Secondly, and even if you’ve put NDAs in place, you send the code at the absolute last minute. This cuts down the risk of any media or impressions leaking before the cut-off for pre-order cancellation. VG247 staff regularly have to sign final code NDAs, despite the fact we don’t publish our own “reviews”. We do, however, capture video footage, do voiceovers and write opinion pieces on code, all of which could have exactly the same effect as a review score.

This is why you get reviews on launch day, and not weeks before so you can “make up your mind” as to whether you might want to buy the game. The only decision the people involved in creating, marketing, PRing and eventually selling this game want you to make is that you should buy it. Think like the publisher and it all becomes clear.

I still know journalists who are baffled as to why they haven’t received games in good time to have a review published for launch day itself, or even to be live well before launch, so people can make an informed purchase choice. Ask yourselves these questions: do you work for a popular publication? Are you known for “honest” reviews? Could you affect week-one sales and even pre-orders with stand-out negativity?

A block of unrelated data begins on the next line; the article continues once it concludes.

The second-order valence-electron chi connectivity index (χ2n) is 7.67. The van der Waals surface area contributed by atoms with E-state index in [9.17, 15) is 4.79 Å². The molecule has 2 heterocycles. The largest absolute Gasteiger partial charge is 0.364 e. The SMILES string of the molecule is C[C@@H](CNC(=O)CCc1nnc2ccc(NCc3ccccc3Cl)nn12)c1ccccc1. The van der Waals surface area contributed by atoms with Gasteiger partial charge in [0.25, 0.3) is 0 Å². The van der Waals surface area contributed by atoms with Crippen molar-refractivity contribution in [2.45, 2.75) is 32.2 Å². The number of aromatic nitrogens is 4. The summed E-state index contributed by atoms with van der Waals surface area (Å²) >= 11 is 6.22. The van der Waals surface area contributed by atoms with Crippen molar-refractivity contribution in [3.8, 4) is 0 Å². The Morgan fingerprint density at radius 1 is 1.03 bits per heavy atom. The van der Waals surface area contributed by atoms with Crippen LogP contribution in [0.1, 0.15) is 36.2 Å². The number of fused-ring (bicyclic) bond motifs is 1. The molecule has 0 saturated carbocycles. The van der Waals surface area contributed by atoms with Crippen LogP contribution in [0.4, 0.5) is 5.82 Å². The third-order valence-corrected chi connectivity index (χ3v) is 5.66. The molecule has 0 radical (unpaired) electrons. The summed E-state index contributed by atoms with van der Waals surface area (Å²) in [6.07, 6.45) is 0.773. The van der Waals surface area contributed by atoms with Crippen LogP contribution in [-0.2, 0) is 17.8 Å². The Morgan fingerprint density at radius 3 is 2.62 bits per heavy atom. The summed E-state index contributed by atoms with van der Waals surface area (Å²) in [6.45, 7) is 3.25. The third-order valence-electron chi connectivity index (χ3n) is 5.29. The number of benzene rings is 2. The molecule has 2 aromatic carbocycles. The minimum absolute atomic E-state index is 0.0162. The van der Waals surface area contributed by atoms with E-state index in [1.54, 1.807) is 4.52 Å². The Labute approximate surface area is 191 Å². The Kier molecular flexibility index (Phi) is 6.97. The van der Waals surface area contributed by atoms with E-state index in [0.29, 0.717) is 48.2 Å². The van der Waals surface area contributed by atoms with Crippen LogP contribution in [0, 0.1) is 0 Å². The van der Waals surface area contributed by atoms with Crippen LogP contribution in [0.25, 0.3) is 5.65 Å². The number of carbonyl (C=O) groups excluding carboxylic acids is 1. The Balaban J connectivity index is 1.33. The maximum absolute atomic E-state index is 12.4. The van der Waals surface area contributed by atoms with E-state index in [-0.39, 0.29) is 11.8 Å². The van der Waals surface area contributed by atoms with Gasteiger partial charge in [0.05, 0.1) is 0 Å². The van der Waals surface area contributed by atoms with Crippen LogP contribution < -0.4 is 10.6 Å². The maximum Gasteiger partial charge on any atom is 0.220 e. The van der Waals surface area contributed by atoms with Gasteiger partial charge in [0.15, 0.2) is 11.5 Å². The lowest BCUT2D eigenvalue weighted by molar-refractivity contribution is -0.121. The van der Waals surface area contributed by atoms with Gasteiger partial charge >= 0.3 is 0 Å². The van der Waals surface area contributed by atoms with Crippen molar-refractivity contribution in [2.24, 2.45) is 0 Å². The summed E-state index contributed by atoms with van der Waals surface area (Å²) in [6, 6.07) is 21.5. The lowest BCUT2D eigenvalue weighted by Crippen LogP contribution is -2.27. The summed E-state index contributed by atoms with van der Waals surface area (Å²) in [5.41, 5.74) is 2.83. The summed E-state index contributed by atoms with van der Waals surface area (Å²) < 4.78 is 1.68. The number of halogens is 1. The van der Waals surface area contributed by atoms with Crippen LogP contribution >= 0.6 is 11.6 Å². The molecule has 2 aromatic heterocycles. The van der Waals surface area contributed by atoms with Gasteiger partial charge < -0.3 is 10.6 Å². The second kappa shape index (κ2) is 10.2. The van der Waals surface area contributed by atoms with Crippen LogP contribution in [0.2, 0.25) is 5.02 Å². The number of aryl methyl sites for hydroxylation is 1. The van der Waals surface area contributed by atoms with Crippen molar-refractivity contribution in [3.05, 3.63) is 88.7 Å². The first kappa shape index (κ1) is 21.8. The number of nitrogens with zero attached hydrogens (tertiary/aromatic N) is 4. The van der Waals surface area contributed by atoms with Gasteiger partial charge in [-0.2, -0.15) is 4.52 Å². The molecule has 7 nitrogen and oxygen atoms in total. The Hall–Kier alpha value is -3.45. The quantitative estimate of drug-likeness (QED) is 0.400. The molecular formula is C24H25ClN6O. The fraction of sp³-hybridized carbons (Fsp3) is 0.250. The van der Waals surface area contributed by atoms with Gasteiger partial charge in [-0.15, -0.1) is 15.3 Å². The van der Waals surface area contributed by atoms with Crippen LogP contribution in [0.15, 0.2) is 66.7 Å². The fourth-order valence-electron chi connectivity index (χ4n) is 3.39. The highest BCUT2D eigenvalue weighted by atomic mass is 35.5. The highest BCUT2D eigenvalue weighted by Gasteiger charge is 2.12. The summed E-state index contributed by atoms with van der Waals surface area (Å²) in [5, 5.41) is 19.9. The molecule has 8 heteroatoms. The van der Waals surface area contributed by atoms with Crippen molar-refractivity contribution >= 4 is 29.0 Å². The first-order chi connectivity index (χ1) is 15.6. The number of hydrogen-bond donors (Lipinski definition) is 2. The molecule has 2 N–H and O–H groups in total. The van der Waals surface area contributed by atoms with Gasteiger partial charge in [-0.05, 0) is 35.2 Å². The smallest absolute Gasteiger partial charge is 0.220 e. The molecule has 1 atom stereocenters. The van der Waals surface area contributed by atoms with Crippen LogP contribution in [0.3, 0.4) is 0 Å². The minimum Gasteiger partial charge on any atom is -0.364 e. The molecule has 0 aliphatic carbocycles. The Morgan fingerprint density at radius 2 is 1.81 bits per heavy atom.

That’s why you don’t have the game.

And before you all start having a little fanny about any of this, get some perspective. As a journalist, you are not “entitled” to be given a company’s property before it goes on sale and potentially wreck its chances at market. Publishers do want reviews up for launch because it’s a norm in the games world and looks suspect otherwise, and they want scores live for consumers looking to make their minds up on launch day, but they need high scores. Some games may have a huge amount of reviews live on embargo, some less so. This is the publisher manipulating the review spread, working with publications it believes will deliver good scores for launch. Why are you remotely surprised by this?

As a gamer, no one is forcing you to pre-order any video game, or even buy it at launch. You are being marketed at. It’s your money and you can do what you like with it. Publishers buy ads on sites like VG247, IGN, Gamespot, CVG, Eurogamer, Destructoid, Kotaku and all the rest because they command large audiences of video game enthusiasts. That’s you. You probably already want to buy the game. You want to be excited about it. You want to talk about it. You want information on it. You want to know the release date and what you can get for pre-ordering. You’re a perfect target for “enforcement” marketing, and, in all truth, you’ll probably enjoy the game in question regardless of whether or not it gets an MC average of 72%, 84% or 92%. You’re a hardcore, knowledgeable hobbyist and you’ve got a good idea of what you’re getting yourself into when you hand over your cash.